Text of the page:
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Originally published Friday, July 11, 2008 at 12:00 AM


Movie review

"Yella": A thriller that isn't, with a climax that doesn't

Some Germans finally read "An Occurrence at Owl Creek Bridge," or rented "Carnival of Souls" from Schnellflix or whatever their equivalent...

Movie review 1.5 stars

"Yella," with Nina Hoss, Devid Striesow, Hinnerk Schönemann. Directed by Christian Petzold, from a screenplay by Petzold and Simone Baer. 85 minutes. Not rated. In German with English subtitles. Grand Illusion.

Some Germans finally read "An Occurrence at Owl Creek Bridge," or rented "Carnival of Souls" from Schnellflix or whatever their equivalent is for Netflix. The result: an import non-thriller so enigmatic and subtle that it's inert.

Yella (Nina Hoss) is a pretty, vaguely troubled woman who doesn't talk much. The bankrupt husband she left (Hinnerk Schönemann) is stalking her, and when she reluctantly accepts a ride to the train station, he drives them over a bridge into a river. She makes it out of the water to find that the accounting job she just took in a distant city has fallen through. Then Yella hooks up with a shady businessman named Philipp (Devid Striesow), who asks her to sit in on high-stakes negotiations — where she discovers a knack for bluffing amid all the tension.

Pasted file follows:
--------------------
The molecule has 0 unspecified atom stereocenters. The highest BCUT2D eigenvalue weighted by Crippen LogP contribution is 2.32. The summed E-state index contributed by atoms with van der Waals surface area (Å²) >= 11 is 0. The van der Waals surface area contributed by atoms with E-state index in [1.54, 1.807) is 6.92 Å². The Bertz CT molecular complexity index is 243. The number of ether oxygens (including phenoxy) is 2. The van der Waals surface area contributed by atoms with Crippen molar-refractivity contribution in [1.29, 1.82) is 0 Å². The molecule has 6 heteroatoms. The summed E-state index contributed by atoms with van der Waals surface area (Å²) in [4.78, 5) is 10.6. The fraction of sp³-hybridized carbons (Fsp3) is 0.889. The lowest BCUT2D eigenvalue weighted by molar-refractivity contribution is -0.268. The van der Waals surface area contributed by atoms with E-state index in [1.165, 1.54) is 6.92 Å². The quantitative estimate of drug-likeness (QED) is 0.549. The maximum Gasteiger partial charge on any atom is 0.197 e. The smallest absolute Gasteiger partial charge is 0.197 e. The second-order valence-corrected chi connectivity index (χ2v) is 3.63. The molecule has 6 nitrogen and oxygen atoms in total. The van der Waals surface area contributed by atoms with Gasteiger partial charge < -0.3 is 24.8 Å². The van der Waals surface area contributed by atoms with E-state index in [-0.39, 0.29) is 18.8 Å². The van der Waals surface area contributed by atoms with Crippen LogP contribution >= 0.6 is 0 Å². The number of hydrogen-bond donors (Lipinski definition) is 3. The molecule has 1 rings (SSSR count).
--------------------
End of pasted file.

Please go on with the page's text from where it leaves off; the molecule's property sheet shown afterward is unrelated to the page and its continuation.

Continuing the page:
Director Christian Petzold may be making some point about greed and capitalism, but the characters are so hollow, his direction is so clinical and the pacing is so turgid, that the point remains as mysterious as his country's affinity for David Hasselhoff. But Petzold has pulled off the nifty trick of crafting a story that's both subtle and really obvious at once. For most of the seemingly aimless movie, as Yella floats from one situation to the next, I wondered what the story was even supposed to be about. If it was meant to be existential, it did prompt me to ask, "Why am I here?"

Until the nearly haunting, heavily foreshadowed climax. Nein! Unlike "The Sixth Sense," which makes you rethink all the film's previous events, this just creates déjà vu for previous — and better — films.

Mark Rahner, Seattle Times staff reporter

Copyright © 2008 The Seattle Times Company

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